Global Britain: How the UK is Protecting Cultural Heritage in Fragile States
Author: Lauren Pizzey
On Monday 20th May, The Coalition for Global Prosperity were delighted to host a packed room in parliament to discuss the UK’s leading work in protecting cultural heritage in fragile states.
The Coalition heard from senior speakers including; Dr Hartwig Fischer (Director, the British Museum), Tom Tugendhat MP (Chair, Foreign Affairs Committee), Tim Loughton MP (Chair, British Museum APPG), Lord Collins (Shadow International Development Minister), Shoshana Stewart (CEO, Turquoise Mountain), Jonathan Tubb (Iraq Director, British Museum), Stephen Stenning (Director, British Council) and was chaired by the BBC’s Kirsty Lang.
The event, co-hosted by the Coalition, the British Council and the British Museum, brought together politicians, diplomats and leading experts in the field to discuss the important work that the UK’s Cultural Protection Fund is doing to preserve culture and artifacts in fragile and conflict states, in particular Iraq, Afghanistan and Syria.
Theo Clarke, CEO of the Coalition for Global prosperity, opened the event discussing the proud history the UK has of protecting arts and culture in times of conflict. She introduced Director of the British Museum Dr Hartwig Fischer, who provided opening remarks on the work of the British Museum.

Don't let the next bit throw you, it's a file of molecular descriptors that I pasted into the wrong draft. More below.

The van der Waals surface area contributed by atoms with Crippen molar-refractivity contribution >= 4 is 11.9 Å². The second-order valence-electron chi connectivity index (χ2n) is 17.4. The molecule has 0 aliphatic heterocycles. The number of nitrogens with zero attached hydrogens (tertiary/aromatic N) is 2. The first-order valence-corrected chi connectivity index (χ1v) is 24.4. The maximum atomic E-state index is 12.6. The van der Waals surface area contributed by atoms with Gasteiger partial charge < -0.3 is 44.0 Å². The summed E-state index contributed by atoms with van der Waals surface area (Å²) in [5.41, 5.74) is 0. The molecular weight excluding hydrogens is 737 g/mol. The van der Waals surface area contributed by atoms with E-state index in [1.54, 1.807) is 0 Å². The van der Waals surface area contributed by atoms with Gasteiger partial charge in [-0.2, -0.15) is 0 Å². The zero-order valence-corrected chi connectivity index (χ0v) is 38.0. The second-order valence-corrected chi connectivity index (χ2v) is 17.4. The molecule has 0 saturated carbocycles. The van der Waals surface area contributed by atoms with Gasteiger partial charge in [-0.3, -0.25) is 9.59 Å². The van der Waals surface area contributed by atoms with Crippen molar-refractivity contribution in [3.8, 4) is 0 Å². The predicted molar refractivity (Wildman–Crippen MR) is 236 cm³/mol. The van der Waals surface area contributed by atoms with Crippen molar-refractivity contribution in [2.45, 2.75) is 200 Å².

The audience then heard from Director of Culture and Development at the British Council, Stephen Stenning, who spoke of the importance of the Cultural Heritage Fund, funded by UK Aid, highlighting that it was essential in achieving the Sustainable Development Goals.
Following opening speeches, the BBC’s Kirsty Lang chaired a panel of experts on this issue: Tom Tugendhat MP (Chair, Foreign Affairs Select Committee), Tim Loughton MP (Chair, APPG on British Museum), Lord Collins of Highbury, Jonathan Tubb (Iraq Director, British Museum) and Shoshana Stewart (CEO, Turquoise Mountain).
After the panel discussion there was an audience Q&A with the senior audience interventions from business leaders and former diplomats. Questions centred around the issue of post-colonial disposition in the Middle East, cultural diplomacy as a form of soft power and the need for diplomacy in the region.